Eric Kwiatkowski, with the Utah National Guard’s Forward Support Company in St. George, and Pfc. Jacob Osborne, with the guard’s 19th Special Forces in Bluffdale, process COVID-19 tests at the Utah State Fairpark in Salt Lake City on Tuesday, July 6, 2021. Utah is now sixth-worst in the United States for COVID-19 case rates, officials said Wednesday. (Scott G Winterton, Deseret News)
SALT LAKE CITY — Utah has become one of the top COVID-19 hot spots in the nation as cases of the highly transmissible delta variant continue spreading among unvaccinated people.
The delta variant, which originated in India, now accounts for an estimated 80% of cases in Utah, according to Dr. Michelle Hofmann, the Utah Department of Health‘s deputy director.
And if you’re unvaccinated, it’s a matter of when — not if — you’ll get the delta variant, which will likely land you in the hospital, health officials said Wednesday.
“A choice to remain unvaccinated is a choice to get COVID,” said Dr. Arlen Jarrett, chief medical officer for Steward Health Care. “Don’t choose to get COVID, choose to stay well.”
State health officials reported 394 new COVID-19 cases Wednesday, along with two more deaths and 5,138 vaccinations administered. The state’s rolling seven-day average stands at 361 new cases per day.
Utah is now sixth-worst in the United States for COVID-19 case rates, Hofmann said Wednesday during a news conference with Utah health care professionals.
Additionally, June 2021 saw the third highest caseload growth of any month during the pandemic, Hofmann said. Since June 1, COVID-19 cases, hospitalizations and percent positivity have all increased by at least 75%, she added.
As of Wednesday, the positive test rate per day for the last week calculated with the “people over people” method is 11.8%. The positive test rate per day for that time period calculated with the “test over test” method is now 7.9%.
A total of 260 COVID-19 patients are now hospitalized in Utah, including 85 in intensive care. About 70% of all intensive care unit beds are now occupied, including about 73% of ICU beds in Utah’s 16 referral hospitals, according to state data.
Unvaccinated people are being infected with COVID-19 and getting hospitalized from it at rates six times that of vaccinated people, Hofmann said.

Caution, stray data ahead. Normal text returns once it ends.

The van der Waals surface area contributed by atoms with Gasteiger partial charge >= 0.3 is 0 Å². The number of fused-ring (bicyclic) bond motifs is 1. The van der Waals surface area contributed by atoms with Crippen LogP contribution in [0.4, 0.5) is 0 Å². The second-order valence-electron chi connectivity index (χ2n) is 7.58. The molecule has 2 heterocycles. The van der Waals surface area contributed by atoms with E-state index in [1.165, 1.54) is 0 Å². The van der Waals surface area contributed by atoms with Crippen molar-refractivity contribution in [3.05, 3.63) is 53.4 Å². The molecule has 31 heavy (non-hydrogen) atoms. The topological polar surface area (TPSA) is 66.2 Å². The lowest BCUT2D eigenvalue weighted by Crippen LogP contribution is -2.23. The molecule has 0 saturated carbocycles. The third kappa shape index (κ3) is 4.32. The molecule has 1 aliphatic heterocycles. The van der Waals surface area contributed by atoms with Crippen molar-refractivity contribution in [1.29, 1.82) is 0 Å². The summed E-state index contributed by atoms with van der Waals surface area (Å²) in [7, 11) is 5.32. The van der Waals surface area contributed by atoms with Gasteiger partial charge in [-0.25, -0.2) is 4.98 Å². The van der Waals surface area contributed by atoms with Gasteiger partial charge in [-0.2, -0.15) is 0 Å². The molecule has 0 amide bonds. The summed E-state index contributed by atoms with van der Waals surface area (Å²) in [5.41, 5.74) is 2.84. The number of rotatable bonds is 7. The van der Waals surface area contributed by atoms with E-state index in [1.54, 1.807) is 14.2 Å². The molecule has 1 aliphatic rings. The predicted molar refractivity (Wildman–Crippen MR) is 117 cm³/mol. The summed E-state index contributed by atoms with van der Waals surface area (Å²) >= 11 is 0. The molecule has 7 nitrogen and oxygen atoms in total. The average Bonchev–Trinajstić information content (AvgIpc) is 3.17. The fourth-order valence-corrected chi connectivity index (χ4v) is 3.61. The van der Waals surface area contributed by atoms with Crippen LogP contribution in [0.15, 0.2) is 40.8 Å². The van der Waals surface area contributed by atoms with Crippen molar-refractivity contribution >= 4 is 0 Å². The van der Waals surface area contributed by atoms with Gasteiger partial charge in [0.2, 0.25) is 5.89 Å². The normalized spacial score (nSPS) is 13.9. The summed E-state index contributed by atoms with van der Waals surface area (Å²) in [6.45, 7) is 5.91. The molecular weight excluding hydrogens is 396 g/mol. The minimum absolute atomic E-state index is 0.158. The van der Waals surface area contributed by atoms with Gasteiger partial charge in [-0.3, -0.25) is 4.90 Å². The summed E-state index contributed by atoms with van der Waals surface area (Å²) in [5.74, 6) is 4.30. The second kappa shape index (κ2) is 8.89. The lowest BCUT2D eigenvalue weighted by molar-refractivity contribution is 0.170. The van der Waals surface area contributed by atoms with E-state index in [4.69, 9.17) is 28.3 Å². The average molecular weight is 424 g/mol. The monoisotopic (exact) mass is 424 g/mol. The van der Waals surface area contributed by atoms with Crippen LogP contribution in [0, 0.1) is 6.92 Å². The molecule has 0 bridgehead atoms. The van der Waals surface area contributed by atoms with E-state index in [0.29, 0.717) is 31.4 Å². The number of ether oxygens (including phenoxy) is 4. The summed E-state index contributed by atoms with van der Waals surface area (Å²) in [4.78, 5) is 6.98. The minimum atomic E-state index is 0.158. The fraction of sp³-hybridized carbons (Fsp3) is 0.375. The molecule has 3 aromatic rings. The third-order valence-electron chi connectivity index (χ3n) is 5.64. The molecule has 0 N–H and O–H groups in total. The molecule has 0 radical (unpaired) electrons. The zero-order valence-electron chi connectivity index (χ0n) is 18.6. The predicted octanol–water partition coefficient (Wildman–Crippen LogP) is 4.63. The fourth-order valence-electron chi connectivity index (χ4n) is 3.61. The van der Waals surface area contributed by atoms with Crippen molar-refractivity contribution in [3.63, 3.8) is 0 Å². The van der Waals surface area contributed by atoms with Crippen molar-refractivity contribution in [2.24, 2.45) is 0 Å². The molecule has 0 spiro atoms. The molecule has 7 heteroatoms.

“This is really a critical time in our COVID-19 pandemic response,” she said. “We frankly just need more people to be vaccinated.”
Prevalence of the delta variant has exploded in Utah over the last month.
In mid-May, just 12% of cases were attributed to the variant, according to health department data. But during the week of June 20, nearly 80% of new cases were the delta variant. Health officials sequence about 50% of new COVID-19 cases to determine which variant of the virus is present in the person who got infected, Hofmann said.
It’s spreading almost entirely among unvaccinated people, according to health officials. From May 1 to June 25 in Utah, 93% of new cases and hospitalizations, and 95% of deaths, were unvaccinated people, according to Hofmann.
Those numbers are likely skewed and might be even higher due to over-reporting of “breakthrough” COVID-19 cases among people who were already vaccinated, Hofmann added. People who already got the vaccines are more likely to get tested for COVID-19 if they think they have it than unvaccinated people are, and they’re more likely to report those breakthrough cases than the unvaccinated, she said.
A total of 2,890,094 vaccine doses have now been administered in Utah, up from 2,884,956 Tuesday. That includes 1,593,539 Utahns, about 49.7% of the population, who have received at least their first dose, state health data shows. A total of 1,420,408 Utahns, or about 44.3% of the state’s population, are now fully vaccinated.
Hofmann acknowledged that Utah has vaccinated 70% of adults, and 25% of kids ages 12 to 15 — two goals state leaders had set earlier this spring. But more people need to get vaccinated so that the surge in new cases can stop before it gets worse, she added.
“The frustrating part about all of this is that unlike last year, we have all of the tools to stop this pandemic in its tracks,” Hofmann said.
Both deaths reported Wednesday were hospitalized Iron County residents who were between the ages of 45 and 64. One was male and the other was female, according to the health department. COVID-19 and its variants have led to the deaths of 2,387 people in Utah since April 2020.
Wednesday’s numbers indicate a 0.1% increase in cases since Tuesday, according to the health department. Of the 2,816,448 Utahns tested for COVID-19 so far, 14.8% have tested positive. The number of total tests conducted since Utah’s pandemic began is now at 5,141,040, up 6,632 since Tuesday. Of those, 3,619 were tests of people who hadn’t previously been tested for COVID-19.
Wednesday’s totals bring Utah to 417,653 COVID-19 cases, 17,690 hospitalizations and 2,387 since the pandemic began.